Former staffer: Student vote controversy is missing context

Former Log editor and media relations director Christopher Sampson knows a little about UWGB history. He was moved to write in from recent retirement to share some insight about the dispute involving the City of Green Bay Clerk’s Office and ease of voting for UW-Green Bay students living on campus. The flurry of state and even national publicity, Sampson argues, is missing a few basic nuances about UWGB’s student body. He writes:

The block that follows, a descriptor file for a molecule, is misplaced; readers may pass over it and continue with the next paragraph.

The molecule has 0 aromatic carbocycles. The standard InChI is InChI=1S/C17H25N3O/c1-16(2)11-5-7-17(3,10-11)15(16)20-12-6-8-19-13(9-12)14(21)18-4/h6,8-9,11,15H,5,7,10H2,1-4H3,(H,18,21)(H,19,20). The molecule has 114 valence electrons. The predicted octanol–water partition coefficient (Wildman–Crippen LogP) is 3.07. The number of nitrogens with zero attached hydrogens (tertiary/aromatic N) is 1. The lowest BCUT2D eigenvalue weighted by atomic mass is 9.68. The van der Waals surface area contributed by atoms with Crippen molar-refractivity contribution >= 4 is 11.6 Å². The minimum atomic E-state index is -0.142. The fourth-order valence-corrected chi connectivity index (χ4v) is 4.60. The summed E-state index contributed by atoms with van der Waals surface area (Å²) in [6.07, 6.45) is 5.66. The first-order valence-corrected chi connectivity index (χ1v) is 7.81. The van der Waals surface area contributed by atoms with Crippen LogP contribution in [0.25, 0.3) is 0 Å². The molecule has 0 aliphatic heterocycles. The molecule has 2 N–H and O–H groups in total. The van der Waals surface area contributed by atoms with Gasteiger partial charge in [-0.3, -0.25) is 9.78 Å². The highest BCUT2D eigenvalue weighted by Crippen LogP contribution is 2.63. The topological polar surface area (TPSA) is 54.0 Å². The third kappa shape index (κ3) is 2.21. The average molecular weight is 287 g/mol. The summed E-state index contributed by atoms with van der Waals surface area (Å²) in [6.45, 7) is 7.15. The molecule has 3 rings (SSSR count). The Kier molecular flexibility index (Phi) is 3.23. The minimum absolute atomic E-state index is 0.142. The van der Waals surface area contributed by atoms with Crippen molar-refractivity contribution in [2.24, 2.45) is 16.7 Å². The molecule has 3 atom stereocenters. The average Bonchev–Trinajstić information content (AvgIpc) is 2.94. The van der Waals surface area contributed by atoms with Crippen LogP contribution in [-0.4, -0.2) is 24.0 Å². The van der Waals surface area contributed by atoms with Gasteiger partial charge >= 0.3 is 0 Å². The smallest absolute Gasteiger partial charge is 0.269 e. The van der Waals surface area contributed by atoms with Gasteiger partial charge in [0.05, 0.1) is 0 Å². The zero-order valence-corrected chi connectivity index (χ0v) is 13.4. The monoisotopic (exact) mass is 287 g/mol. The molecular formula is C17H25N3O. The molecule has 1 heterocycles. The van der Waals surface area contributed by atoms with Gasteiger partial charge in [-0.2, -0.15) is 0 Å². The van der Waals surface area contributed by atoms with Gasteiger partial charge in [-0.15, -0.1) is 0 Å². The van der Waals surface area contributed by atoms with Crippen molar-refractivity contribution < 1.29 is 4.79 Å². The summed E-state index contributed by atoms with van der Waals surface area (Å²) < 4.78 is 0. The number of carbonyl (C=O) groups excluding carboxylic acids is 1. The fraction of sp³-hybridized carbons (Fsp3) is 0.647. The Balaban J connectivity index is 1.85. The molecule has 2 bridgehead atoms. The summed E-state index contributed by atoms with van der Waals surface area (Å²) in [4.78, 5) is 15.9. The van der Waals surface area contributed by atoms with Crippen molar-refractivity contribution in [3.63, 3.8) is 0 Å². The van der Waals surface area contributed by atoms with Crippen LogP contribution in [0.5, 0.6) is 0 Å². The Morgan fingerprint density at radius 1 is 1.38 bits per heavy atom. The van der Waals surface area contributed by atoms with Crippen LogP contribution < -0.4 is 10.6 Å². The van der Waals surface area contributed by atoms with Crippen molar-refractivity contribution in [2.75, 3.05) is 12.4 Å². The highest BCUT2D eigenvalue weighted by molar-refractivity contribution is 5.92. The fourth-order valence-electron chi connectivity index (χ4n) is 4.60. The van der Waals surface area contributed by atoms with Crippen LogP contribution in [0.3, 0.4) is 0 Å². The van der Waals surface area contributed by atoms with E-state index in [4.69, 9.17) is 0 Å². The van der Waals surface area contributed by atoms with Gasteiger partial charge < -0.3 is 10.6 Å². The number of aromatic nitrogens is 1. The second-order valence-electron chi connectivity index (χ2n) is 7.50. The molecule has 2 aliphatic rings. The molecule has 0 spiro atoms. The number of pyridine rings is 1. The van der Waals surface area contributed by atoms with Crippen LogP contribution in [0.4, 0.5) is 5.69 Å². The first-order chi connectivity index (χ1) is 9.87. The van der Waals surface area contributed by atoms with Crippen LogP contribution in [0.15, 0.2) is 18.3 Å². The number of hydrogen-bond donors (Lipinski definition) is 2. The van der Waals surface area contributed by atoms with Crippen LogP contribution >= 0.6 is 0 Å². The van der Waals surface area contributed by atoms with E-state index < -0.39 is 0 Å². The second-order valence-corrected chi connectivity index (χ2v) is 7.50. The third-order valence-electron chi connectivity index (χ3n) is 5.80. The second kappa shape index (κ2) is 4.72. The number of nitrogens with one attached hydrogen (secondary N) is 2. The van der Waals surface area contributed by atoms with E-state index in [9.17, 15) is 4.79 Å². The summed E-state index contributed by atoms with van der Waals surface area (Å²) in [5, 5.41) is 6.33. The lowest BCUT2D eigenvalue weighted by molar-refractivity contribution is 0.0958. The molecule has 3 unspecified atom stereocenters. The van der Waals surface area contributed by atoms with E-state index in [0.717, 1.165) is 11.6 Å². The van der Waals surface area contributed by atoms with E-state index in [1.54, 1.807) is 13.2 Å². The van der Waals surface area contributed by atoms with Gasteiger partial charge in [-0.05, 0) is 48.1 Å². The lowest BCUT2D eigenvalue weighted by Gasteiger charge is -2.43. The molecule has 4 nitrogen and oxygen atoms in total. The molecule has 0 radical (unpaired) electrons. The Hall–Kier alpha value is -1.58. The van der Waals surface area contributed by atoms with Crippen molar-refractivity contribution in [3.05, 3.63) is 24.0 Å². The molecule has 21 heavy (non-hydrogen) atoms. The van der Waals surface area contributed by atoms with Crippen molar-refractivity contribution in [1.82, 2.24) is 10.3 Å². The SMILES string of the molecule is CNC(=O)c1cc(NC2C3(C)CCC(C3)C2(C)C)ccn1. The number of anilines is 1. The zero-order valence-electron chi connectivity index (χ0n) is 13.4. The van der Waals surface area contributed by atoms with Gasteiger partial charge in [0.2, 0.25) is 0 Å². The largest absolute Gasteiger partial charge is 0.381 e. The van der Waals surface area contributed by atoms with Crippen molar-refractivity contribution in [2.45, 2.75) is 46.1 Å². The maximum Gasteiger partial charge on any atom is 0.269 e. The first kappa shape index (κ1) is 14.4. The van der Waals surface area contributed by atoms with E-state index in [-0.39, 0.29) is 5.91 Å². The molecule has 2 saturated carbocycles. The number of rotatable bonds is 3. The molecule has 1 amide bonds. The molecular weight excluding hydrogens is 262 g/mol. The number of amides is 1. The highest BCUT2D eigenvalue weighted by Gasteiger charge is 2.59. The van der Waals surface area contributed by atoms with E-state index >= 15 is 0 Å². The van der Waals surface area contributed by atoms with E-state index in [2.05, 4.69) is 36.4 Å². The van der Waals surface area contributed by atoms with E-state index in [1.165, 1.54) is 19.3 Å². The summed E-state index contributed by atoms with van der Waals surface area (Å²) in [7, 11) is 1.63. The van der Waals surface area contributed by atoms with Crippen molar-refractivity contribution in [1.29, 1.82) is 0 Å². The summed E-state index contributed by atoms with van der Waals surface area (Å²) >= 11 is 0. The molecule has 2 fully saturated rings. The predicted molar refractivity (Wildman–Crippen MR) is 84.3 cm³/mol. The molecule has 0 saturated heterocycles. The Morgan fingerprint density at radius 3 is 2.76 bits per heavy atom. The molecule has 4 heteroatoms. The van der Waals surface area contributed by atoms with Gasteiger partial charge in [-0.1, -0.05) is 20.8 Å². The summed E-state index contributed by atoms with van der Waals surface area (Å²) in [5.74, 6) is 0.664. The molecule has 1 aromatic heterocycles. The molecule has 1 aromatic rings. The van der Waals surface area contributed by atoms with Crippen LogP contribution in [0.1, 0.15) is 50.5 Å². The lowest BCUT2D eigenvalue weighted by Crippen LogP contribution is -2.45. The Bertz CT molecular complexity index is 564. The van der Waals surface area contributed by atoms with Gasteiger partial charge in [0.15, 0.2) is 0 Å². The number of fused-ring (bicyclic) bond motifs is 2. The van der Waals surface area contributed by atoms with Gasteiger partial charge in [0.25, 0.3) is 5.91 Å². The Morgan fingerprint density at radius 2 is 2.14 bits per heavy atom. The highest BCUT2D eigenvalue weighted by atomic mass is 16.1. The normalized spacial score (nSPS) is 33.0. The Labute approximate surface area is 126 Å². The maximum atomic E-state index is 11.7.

“I won’t claim to know how the City of Green Bay should apportion its ‘early voting’ satellite locations, if any, but as a very interested observer I believe the media coverage has been remiss in repeating the assumption that student voters at UWGB are monolithically Democrat. The number of non-traditionals here — we’ve always had one of the higher percentages of returning adults in the UW System — argues for a voter profile not all that dissimilar from the wider community. Additionally, it has been my observation that, among the traditional-age students who live and vote on campus, there is decent representation in conservative causes and co-curricular groups. Yes, in general, college-age people skew progressive but, anecdotally, several faculty members over the years have mentioned there is solid diversity of opinion among students, often showing up in classroom discussion.  No less an expert than former Chancellor Bruce Shepard, trained as a political scientist, was dismissive of those who would stereotype the student body as uniformly, radically liberal.  ‘It’s a myth, at least here. Young people tend to vote as their parents do,’ Shepard would say, ‘and, on balance, this is a pretty conservative area.’  The one time (November 2006) I felt moved to check his assertion, I found it correct. Looking at results for the city voting ward that included Walter Way student residents, there was a nearly 3-1 majority against the constitutional gay-marriage prohibition that carried comfortably statewide. (That proposal yielded a huge split that was mainly generational, not partisan, with the youngest voters most strongly opposed.)  In contrast, and confirmation, the ward’s vote totals in other contested races, while favoring Democrats, were more balanced. My thoughts on the current controversy? It’s a question worth asking — Would satellite pre-voting at only one location be unfair? And, if so, how unfair? — but in my view the coverage hasn’t done justice to the range of student/citizen voters on campus.”

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